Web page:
13 vintage photos of shopping catalogues, the early version of online shopping

Fotosearch/ GettyThe Sears catalogue was at the forefront of the mail-order industry.

These days, many turn to Amazon when they need to make a simple purchase.

While Amazon is a relatively new business changing the way we consume products, the model itself isn’t necessarily new. People have been buying and shipping merchandise to their homes for decades. Instead of scrolling through products on a website, they would flip through the pages of a hefty shopping catalogue.

At the forefront of this industry was the Sears catalogue that would often be several pages long, offering a wide array of merchandise to choose from.

From musical instruments to men’s underwear, this is what the pages of the famous Sears catalogue looked like throughout the 20th century.


Although Benjamin Franklin invented the mail-order business in America in 1744, it wasn’t until the first Montgomery Ward catalogue was published in 1872 that the mail-order industry really took off.

Chicago History Museum/ GettyMontgomery Ward & Co. catalogue in 1904.

The mail-order business in American started with the Founding Fathers. George Washington and Thomas Jefferson often bought wine and furniture through catalogues, and Benjamin Franklin created the first book catalogue in the states.

It wasn’t until Aaron Montgomery Ward created his catalogue company in 1872, though, that the industry really boomed. The Montgomery Ward & Co. catalogue quickly became popular among consumers all across the country, sparking many to follow in Ward’s footsteps.


Richard Sears was one of the people who followed Ward’s success when he created the first Sears, Roebuck & Co. catalogue in 1888, selling just watches and jewellery.

Bettmann/ GettySears, Roebuck & Co. catalogue in 1897.

Richard Sears illustrated the cover himself and wrote some famous slogans including “Book of Bargains: A Money Saver for Everyone” and the “Cheapest Supply House on Earth.”


By 1894, Sears expanded the book to offer a wide range of merchandise.

Bettmann/ GettySears, Roebuck & Co. catalogue in 1900.

Sears’ main goal was to ensure every customer would come back. In fact, he included the words “We Can’t Afford to Lose a Customer” on the front page of several catalogues. In 1903, one catalogue even read, “Your money back if you are not satisfied.” This mission led Sears to offer a more diverse selection of goods that appealed to a broader audience.


The catalogue grew to sell women’s clothing, like these “ladies’ and misses’ underskirts.”

“The newest creations … copies of high-priced silk skirts made of durable and finest fabrics … while our prices are very low, the qualities are not surpassed,” the catalogue reads here, selling underskirts for as low as $US1.18.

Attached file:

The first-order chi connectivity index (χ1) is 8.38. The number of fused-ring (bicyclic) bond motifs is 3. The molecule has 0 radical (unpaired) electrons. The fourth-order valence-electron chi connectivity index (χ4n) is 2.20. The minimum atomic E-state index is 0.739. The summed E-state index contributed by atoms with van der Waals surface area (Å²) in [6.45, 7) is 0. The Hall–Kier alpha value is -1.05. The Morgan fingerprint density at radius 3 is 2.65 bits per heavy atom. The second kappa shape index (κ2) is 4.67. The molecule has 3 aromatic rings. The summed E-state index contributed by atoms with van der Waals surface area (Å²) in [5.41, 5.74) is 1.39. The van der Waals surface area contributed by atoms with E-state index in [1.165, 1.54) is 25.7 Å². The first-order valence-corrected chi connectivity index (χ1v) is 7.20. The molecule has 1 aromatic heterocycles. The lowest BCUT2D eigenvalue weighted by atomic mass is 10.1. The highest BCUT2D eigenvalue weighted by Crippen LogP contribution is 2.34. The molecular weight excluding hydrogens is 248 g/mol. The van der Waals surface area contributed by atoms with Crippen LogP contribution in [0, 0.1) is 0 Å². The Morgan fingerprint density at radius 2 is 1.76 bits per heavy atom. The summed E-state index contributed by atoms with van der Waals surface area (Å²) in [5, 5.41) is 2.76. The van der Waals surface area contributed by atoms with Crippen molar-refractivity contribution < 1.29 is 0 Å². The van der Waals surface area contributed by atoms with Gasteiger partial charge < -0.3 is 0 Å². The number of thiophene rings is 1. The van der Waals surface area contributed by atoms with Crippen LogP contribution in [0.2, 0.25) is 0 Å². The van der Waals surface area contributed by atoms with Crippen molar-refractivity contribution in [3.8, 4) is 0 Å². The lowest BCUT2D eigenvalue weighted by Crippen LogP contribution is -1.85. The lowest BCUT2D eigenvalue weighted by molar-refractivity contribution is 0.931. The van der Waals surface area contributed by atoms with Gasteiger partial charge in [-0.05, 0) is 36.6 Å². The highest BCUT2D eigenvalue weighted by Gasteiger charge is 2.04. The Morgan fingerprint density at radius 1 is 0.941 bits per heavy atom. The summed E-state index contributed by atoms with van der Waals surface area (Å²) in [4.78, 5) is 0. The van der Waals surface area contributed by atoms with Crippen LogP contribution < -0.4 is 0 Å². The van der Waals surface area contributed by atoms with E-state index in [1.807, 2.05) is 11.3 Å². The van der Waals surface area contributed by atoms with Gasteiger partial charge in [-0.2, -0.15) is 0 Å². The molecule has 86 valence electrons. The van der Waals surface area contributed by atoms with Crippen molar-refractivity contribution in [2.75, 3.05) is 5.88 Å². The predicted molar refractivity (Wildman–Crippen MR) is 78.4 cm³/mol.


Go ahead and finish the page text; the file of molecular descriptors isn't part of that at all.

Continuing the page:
Women even had the choice to buy their hats through the Sears catalogue.

The exquisite hats ranged from $US2.68 to $US3.69 and came in a variety of styles to fit every woman.


The fashion offerings in the catalogue changed with the times, updating the outdated skirts and hats to fashionable suits for women.

George Karger/ GettySears catalogue selling women’s suits in 1942.

“Wear them two ways; with or without a blouse,” the Sears catalogue reads here. “Get more than your money’s worth in every one.”


Sears also offered men’s clothing like this “summer underwear” for all body types.

Bettmann/ GettySears catalogue selling Men’s summer underwear.

This catalogue page is selling “extra fine quality genuine French” underwear for just 50 cents, describing it as “lightweight and soft as silk.”


The catalogue even sold specialty sporting goods and outfits.

George Karger/ GettyTennis outfit in a Sears catalogue.

At the time, you could also buy furniture, bicycles, and eyeglasses through the catalogue.


As if all that wasn’t enough, musical instruments were also for sale in the catalogues, like this Columbia Graphophone Grand.

The Columbia Graphophone Grand, a talking machine, was for sale for $US69.95. The catalogue described the machine as “the greatest, the loudest, the most complete and perfect talking machine ever assembled.”


To entice customers all year long, Richard Sears also created a fall and spring catalogue.

George Karger/ GettySears catalogue in 1942.

Sears also published specialty catalogues which focused on photography and art supplies.


Sears even published its first Christmas-focused catalogue in 1933, calling it the “Wish Book.”

Chicago Tribune/ GettySears’ ‘Wish Book’ in 1968.

The “Wish Book” grew to be over 700 pages, selling toy cars, fruitcakes, train sets, chocolates, and even wine-making kits. The company tried to resurrect the “Wish Book” in 2017, but it was a flop, and the company discontinued it altogether.


In 1897, Sears published its first colour section, selling shoes in multiple colours.

Annie Wells/ GettyColoured Sears catalogue in 1957.

Sears continued to experiment with colours in the catalogue, printing coloured and textured wallpaper samples in the book in 1905 and paint samples in 1908.


Many say the Sears catalogue was an accurate and historical record of fashion, design, and American taste.

Olivia Fall/ GettyWomen reading the Sears catalogue in 1969.

At its peak, the Sears company received 75,000 mail order requests a day and was servicing over 6 million customers in the US.

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